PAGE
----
Doing chin-ups past 60?

In Bodyweight Mastery by Logan Christopher2 Comments

Davy asks:

“My question is about age. It is not something you ever refer to but I have read by older retired bodybuilders, etc. that after 60 y/o, you should never do chin ups or movements that put so much strain on the joints. I’m in my 60’s and can still rep out on such things but have been very reluctant to do so anymore after reading about the problems most guys incur from doing so.
Should we alter the power moves or should we ignore age and just continue doing things as long as possible till we can’t do so anymore? For instance, bending metal was easy when younger. I could never do so now due to my hands being much more tender in all the joints, tendons and ligaments so I never do that anymore as I would suffer for it hours and days later. Even chin ups make me feel it in my hands but not as bad.”

A question similar to yesterday regarding lifting weights past 60. In fact, I can just about copy and paste some of my answer to this one!

Is there a hard and fast rule about not doing chin-ups past 60? Hardly. Can it be harmful? Of course. But that is true at any age. You certainly have to take into consideration and wear and tear of your bones, joints, past injuries, etc.

For some people skipping the chin ups may be best. For others, continuing this move will work fine.

Regarding bending metal, I think you can look to some of the greats regarding this.

The Mighty Atom bent metal right up until his passing pretty much. His protégé, Slim the Hammerman, is still lifting hammers that would put you and I to shame in his 80’s.

The heart of your question is this? “Should we alter the power moves or should we ignore age and just continue doing things as long as possible till we can’t do so anymore? “

What I see in this question is a not-so-helpful frame of mind.

Ignoring age and doing things until you can’t, seems to be a recipe for hurting yourself. No matter your age this isn’t something to strive for.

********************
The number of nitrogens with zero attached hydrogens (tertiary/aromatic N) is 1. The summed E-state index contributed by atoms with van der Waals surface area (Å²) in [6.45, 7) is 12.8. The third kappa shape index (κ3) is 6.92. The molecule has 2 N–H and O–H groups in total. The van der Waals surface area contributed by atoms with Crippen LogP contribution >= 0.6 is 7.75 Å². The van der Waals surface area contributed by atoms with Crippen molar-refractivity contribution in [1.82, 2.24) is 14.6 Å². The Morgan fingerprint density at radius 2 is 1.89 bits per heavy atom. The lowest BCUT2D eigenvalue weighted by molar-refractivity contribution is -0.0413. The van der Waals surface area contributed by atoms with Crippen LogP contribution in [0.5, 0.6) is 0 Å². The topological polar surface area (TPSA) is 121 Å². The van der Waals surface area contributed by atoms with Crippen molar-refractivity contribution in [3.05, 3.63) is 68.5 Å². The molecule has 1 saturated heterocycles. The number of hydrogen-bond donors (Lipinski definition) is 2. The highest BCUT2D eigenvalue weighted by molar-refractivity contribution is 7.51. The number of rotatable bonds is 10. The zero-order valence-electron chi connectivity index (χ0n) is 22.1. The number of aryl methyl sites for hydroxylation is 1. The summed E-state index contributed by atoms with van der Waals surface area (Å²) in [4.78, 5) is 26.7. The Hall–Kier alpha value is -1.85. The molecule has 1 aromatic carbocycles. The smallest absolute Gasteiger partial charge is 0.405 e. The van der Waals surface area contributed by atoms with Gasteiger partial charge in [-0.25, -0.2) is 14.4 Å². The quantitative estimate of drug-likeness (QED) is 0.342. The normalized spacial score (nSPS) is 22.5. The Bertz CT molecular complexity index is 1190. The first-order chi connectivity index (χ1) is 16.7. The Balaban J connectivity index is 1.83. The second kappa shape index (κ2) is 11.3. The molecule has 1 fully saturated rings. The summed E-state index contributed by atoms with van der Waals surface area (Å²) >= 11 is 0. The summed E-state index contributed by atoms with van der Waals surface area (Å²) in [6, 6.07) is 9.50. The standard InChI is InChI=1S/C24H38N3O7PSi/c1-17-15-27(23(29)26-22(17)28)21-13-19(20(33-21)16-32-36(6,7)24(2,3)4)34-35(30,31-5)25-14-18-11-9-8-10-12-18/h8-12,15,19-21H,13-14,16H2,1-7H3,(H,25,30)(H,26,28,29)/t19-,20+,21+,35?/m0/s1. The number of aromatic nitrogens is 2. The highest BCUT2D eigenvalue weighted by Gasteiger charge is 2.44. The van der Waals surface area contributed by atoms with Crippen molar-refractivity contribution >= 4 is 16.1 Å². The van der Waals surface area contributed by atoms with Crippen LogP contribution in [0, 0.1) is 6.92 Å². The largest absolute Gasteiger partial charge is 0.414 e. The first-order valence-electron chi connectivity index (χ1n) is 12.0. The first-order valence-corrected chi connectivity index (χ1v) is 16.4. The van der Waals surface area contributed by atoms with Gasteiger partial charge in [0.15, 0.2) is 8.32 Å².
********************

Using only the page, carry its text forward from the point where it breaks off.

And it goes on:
That’s why I’m a big proponent of listening to your body as I teach in Beyond Biofeedback, which is on sale for half price right now. 

If it is not a problem for your body, the feedback is good, then doing more is perfectly fine.

If it is a problem this might mean altering the moves. If your tendons are particularly stressed in a not so good way from a move, then avoiding it is likely the best bet.

(For some, simply switching up grip is enough to change the strain. Pullup grip vs. chin-up grip vs. neutral grip vs. on rings that allow free rotation can change the impact on the hands, elbows and shoulders significantly.)

And because functionality is better to have than to lack, this can mean doing related things so that you regain the ability to handle it too.

It depends on the person, meaning all kinds of details involved, not some line-in-the-sand age.


  1. If your headline is about doing chinups, why is the photo showing a guy about to do a pullup? They’re two different things (pullups are much harder and more dangerous, as I know from painful experience).

    1. My assistant chose the photos and was not clear on the difference at the time. Agreed that they are a bit harder but I would say only potentially more dangerous if you’re not listening to your body.

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